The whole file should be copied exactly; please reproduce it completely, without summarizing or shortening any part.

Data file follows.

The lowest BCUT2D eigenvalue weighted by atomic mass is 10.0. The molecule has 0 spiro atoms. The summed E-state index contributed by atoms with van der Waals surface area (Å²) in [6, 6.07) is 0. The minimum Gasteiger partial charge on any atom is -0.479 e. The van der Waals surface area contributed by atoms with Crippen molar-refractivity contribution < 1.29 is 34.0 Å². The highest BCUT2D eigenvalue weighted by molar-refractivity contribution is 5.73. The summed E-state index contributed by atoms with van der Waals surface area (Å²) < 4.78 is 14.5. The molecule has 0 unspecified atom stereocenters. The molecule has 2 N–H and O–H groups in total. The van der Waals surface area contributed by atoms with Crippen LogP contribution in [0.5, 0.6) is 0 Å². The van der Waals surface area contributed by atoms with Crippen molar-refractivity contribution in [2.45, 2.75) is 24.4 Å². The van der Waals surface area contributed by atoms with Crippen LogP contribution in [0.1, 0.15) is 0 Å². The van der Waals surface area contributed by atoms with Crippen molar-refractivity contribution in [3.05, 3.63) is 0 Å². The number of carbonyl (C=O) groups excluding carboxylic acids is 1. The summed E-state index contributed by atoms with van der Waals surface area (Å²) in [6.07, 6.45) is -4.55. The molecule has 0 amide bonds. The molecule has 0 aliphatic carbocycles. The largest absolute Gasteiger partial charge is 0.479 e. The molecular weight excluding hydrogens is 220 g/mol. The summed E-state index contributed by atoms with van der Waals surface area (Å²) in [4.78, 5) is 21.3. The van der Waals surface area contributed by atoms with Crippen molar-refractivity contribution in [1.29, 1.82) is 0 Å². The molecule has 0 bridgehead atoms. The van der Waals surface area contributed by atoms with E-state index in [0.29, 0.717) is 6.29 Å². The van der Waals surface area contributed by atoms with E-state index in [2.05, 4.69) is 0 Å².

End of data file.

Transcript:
The lowest BCUT2D eigenvalue weighted by atomic mass is 10.0. The molecule has 0 spiro atoms. The summed E-state index contributed by atoms with van der Waals surface area (Å²) in [6, 6.07) is 0. The minimum Gasteiger partial charge on any atom is -0.479 e. The van der Waals surface area contributed by atoms with Crippen molar-refractivity contribution < 1.29 is 34.0 Å². The highest BCUT2D eigenvalue weighted by molar-refractivity contribution is 5.73. The summed E-state index contributed by atoms with van der Waals surface area (Å²) < 4.78 is 14.5. The molecule has 0 unspecified atom stereocenters. The molecule has 2 N–H and O–H groups in total. The van der Waals surface area contributed by atoms with Crippen LogP contribution in [0.5, 0.6) is 0 Å². The van der Waals surface area contributed by atoms with Crippen molar-refractivity contribution in [2.45, 2.75) is 24.4 Å². The van der Waals surface area contributed by atoms with Crippen LogP contribution in [0.1, 0.15) is 0 Å². The van der Waals surface area contributed by atoms with Crippen molar-refractivity contribution in [3.05, 3.63) is 0 Å². The number of carbonyl (C=O) groups excluding carboxylic acids is 1. The summed E-state index contributed by atoms with van der Waals surface area (Å²) in [6.07, 6.45) is -4.55. The molecule has 0 amide bonds. The molecule has 0 aliphatic carbocycles. The largest absolute Gasteiger partial charge is 0.479 e. The molecular weight excluding hydrogens is 220 g/mol. The summed E-state index contributed by atoms with van der Waals surface area (Å²) in [4.78, 5) is 21.3. The van der Waals surface area contributed by atoms with Crippen molar-refractivity contribution in [1.29, 1.82) is 0 Å². The molecule has 0 bridgehead atoms. The van der Waals surface area contributed by atoms with E-state index in [0.29, 0.717) is 6.29 Å². The van der Waals surface area contributed by atoms with E-state index in [2.05, 4.69) is 0 Å².